Cambridge study creates energy from sunlight, CO2 and water
The device uses a technology known as ‘photosheet’. This turns sunlight, carbon dioxide and water into oxygen and formic acid – a storable fuel that can either be used directly or be converted into hydrogen.
The device is based on a solar reactor developed by the Cambridge team last year, which uses an ‘artificial leaf’ design. This reactor uses sunlight, carbon dioxide and water to produce a fuel known as syngas.
The results of the study have been reported in the journal Nature Energy. One of the report’s authors, Dr Qian Wang from Cambridge University’s Department of Chemistry, wrote that the photosheet process is an extremely efficient method for producing clean energy: “We were surprised how well it worked in terms of its selectivity – it produced almost no by-products. Sometimes things don’t work as well as you expected, but this was a rare case where it actually worked better.”
“It’s been difficult to achieve artificial photosynthesis with a high degree of selectivity, so that you’re converting as much of the sunlight as possible into the fuel you want, rather than be left with a lot of waste”.
Professor Erwin Reisner, the paper’s senior author, spoke about future plans for the new device: “In addition, storage of gaseous fuels and separation of by-products can be complicated – we want to get to the point where we can cleanly produce a liquid fuel that can also be easily stored and transported,”
“We hope this technology will pave the way toward sustainable and practical solar fuel production,” said Reisner.
All but two UK regions failing on school energy efficiency
Most schools are still "treading water" on implementing energy efficient technology, according to new analysis of Government data from eLight.
Yorkshire & the Humber and the North East are the only regions where schools have collectively reduced how much they spend on energy per pupil, cutting expenditure by 4.4% and 0.9% respectively. Every other region of England increased its average energy expenditure per pupil, with schools in Inner London doing so by as much as 23.5%.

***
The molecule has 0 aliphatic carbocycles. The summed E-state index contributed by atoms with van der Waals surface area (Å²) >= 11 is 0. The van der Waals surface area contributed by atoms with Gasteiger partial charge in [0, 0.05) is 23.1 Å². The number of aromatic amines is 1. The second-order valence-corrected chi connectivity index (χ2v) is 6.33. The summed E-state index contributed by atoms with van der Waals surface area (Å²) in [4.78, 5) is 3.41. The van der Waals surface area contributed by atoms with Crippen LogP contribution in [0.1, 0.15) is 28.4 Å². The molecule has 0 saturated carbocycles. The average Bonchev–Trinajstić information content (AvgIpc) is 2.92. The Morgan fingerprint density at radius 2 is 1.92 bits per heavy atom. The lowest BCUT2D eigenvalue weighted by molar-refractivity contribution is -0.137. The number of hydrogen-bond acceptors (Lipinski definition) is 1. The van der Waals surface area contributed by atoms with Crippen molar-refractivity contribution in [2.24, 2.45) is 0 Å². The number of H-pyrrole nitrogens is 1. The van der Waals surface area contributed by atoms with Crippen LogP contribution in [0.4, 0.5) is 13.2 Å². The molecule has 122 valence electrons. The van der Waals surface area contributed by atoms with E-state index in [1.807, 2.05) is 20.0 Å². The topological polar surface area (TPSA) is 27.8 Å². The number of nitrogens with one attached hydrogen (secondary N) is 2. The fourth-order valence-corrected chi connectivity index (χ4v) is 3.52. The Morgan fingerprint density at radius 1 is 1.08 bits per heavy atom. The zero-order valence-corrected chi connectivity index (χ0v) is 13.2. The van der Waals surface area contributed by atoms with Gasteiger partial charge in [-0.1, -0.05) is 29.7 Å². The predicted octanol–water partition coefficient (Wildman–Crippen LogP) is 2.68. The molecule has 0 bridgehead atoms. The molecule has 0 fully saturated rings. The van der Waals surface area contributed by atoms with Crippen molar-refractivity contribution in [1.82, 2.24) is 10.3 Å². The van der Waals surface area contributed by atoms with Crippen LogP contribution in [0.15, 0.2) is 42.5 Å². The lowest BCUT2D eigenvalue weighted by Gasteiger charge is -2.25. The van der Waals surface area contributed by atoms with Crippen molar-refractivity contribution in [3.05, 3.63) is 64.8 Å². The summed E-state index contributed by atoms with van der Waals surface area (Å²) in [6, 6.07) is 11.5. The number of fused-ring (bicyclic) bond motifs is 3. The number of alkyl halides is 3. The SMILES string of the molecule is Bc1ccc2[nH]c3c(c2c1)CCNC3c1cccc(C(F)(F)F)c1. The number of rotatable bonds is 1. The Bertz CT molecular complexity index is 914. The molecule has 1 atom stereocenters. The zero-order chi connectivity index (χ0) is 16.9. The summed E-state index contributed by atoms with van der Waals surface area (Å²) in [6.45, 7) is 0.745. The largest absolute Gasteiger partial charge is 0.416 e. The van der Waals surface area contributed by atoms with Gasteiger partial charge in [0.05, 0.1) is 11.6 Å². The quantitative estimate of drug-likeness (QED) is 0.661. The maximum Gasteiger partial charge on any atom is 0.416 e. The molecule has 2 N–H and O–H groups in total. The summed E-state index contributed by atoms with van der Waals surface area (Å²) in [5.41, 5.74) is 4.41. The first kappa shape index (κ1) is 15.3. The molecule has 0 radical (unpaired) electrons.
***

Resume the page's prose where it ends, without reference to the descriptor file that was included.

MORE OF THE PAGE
According to The Carbon Trust, energy bills in UK schools amount to £543 million per year, with 50% of a school’s total electricity cost being lighting. If every school in the UK implemented any type of energy efficient technology, over £100 million could be saved each year.
Harvey Sinclair, CEO of eEnergy, eLight’s parent company, said the figures demonstrate an uncomfortable truth for the education sector – namely that most schools are still treading water on the implementation of energy efficient technology. Energy efficiency could make a huge difference to meeting net zero ambitions, but most schools are still lagging behind.
“The solutions exist, but they are not being deployed fast enough," he said. "For example, we’ve made great progress in upgrading schools to energy-efficient LED lighting, but with 80% of schools yet to make the switch, there’s an enormous opportunity to make a collective reduction in carbon footprint and save a lot of money on energy bills. Our model means the entire project is financed, doesn’t require any upfront expenditure, and repayments are more than covered by the energy savings made."
He said while it has worked with over 300 schools, most are still far too slow to commit. "We are urging them to act with greater urgency because climate change won’t wait, and the need for action gets more pressing every year. The education sector has an important part to play in that and pupils around the country expect their schools to do so – there is still a huge job to be done."
North Yorkshire County Council is benefiting from the Public Sector Decarbonisation Scheme, which has so far awarded nearly £1bn for energy efficiency and heat decarbonisation projects around the country, and Craven schools has reportedly made a successful £2m bid (click here).
The Department for Education has issued 13 tips for reducing energy and water use in schools.